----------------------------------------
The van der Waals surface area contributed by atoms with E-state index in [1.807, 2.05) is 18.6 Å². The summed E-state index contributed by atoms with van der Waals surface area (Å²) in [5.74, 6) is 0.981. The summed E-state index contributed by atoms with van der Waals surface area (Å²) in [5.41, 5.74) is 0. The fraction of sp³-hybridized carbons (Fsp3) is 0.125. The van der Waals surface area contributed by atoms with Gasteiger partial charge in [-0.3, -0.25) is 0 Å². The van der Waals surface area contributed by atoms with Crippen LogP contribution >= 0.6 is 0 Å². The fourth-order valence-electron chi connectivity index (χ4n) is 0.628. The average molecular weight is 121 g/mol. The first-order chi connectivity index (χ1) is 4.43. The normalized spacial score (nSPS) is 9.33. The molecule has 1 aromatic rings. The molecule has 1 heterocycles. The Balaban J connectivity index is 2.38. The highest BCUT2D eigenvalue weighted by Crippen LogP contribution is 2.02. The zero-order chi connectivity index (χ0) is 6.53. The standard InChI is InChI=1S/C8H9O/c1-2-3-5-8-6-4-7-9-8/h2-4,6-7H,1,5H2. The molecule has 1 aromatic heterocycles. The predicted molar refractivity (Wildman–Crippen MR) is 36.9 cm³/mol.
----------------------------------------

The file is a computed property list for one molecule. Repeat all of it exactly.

The van der Waals surface area contributed by atoms with E-state index in [1.807, 2.05) is 18.6 Å². The summed E-state index contributed by atoms with van der Waals surface area (Å²) in [5.74, 6) is 0.981. The summed E-state index contributed by atoms with van der Waals surface area (Å²) in [5.41, 5.74) is 0. The fraction of sp³-hybridized carbons (Fsp3) is 0.125. The van der Waals surface area contributed by atoms with Gasteiger partial charge in [-0.3, -0.25) is 0 Å². The van der Waals surface area contributed by atoms with Crippen LogP contribution >= 0.6 is 0 Å². The fourth-order valence-electron chi connectivity index (χ4n) is 0.628. The average molecular weight is 121 g/mol. The first-order chi connectivity index (χ1) is 4.43. The normalized spacial score (nSPS) is 9.33. The molecule has 1 aromatic rings. The molecule has 1 heterocycles. The Balaban J connectivity index is 2.38. The highest BCUT2D eigenvalue weighted by Crippen LogP contribution is 2.02. The zero-order chi connectivity index (χ0) is 6.53. The standard InChI is InChI=1S/C8H9O/c1-2-3-5-8-6-4-7-9-8/h2-4,6-7H,1,5H2. The molecule has 1 aromatic heterocycles. The predicted molar refractivity (Wildman–Crippen MR) is 36.9 cm³/mol.